"What choice would I have? Absolutely I would've graded it," said Stephanie Cobb, associate professor of religion. "There's nothing about it I can prove."
That phony paper even slipped past software used by Hofstra and many other colleges to scans papers for red flags that the paper might not be authentic. Because these types of phony papers are custom-written and not computer-generated, most will slip past such sensors.
That's why "Ed," and the thousands more he says are out there just like him, have become somewhat of a godsend to desperate students. "Ed" said he was on track to make $66,000 this year before he got out of the business -- more than some of his clients will make after graduating using his work.
His longest assignment -- a 175-page accounting paper written over four days -- earned him $2,000.
He said he doesn't regret it at all.
"Listen, we all know cheating is wrong, and I won't make excuses for it, and I won't attempt to defend myself for the things that I've done," he said. "But at the same time, I did this to make a living."
"Ed" said he doesn't encourage cheating and called himself "something of a bull-crap artist."
"You can have whatever ethical opinions you want of me, but the problem goes on without me, so all the moral outrage in the world, will not stop it," "Ed" said. "I'm not proud and I'm not ashamed."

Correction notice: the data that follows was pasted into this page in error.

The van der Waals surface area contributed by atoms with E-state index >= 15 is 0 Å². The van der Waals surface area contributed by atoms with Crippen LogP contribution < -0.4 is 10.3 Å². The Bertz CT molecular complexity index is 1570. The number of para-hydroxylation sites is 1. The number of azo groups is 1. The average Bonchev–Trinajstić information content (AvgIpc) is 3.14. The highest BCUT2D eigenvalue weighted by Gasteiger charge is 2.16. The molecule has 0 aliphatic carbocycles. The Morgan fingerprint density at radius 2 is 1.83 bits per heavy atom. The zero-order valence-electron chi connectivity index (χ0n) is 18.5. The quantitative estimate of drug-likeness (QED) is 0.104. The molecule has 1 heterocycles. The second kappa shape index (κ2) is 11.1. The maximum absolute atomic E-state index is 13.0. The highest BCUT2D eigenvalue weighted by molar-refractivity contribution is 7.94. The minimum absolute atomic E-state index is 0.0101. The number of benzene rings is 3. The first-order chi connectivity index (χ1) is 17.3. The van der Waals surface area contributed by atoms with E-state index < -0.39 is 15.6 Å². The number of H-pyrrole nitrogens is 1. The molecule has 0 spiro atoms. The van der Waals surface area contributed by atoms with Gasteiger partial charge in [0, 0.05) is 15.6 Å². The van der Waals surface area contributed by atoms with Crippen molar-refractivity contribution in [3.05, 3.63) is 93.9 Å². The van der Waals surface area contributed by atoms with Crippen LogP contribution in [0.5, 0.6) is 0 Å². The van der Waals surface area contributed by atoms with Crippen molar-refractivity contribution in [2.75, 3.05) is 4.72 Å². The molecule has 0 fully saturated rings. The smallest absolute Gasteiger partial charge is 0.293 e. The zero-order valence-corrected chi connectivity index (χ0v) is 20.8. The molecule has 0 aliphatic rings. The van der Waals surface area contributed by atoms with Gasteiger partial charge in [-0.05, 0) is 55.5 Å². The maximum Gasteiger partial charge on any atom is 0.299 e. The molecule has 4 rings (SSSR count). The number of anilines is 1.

"Ed" said he's been stunned at times by some of the e-mails he gets. Many are so packed with nearly unintelligible grammar and atrocious spelling that he saved them.
From one client: "where u are can you get my messages? Please I pay a lot and dont have ao to faile I strated to get very worry."
From the same client: "You did me business ethics propsal for me I need propsal got approved pls can you will write me paper?"
"It's stunning but there are so many students that have never learned to write," "Ed" said.
Also surprising? Some of the students call him with their parents right alongside them.
"Parents, they're in it for the same reason that their kid is a lot of the times, which is to see their kid get the good grade, get the degree and move on" he said.
Gene, a college student, whose full name is being withheld to protect his privacy, said he has ordered multiple papers online. He hopes to someday be a lawyer.
"I was 100 percent OK with it," he said. "It's a paper. I don't think it's causing catastrophic damage, on my part."
Gene said the most he's forked over for a paper is $175 -- he needed it written by the next day. And he got a B+.
In his Chronicle essay, "Ed" said he's planning to retire, writing "I'm tired of helping you make your students look competent."
He told ABC News that professors who hear his story need to concentrate less on finding his work buried among the pile of papers they are grading and think about what it means.
"To me, the idea of trying to track down custom papers and identify cheaters, that's not as productive as understanding why 200 people, one third of an entire lecture hall," he said, "would choose to cheat."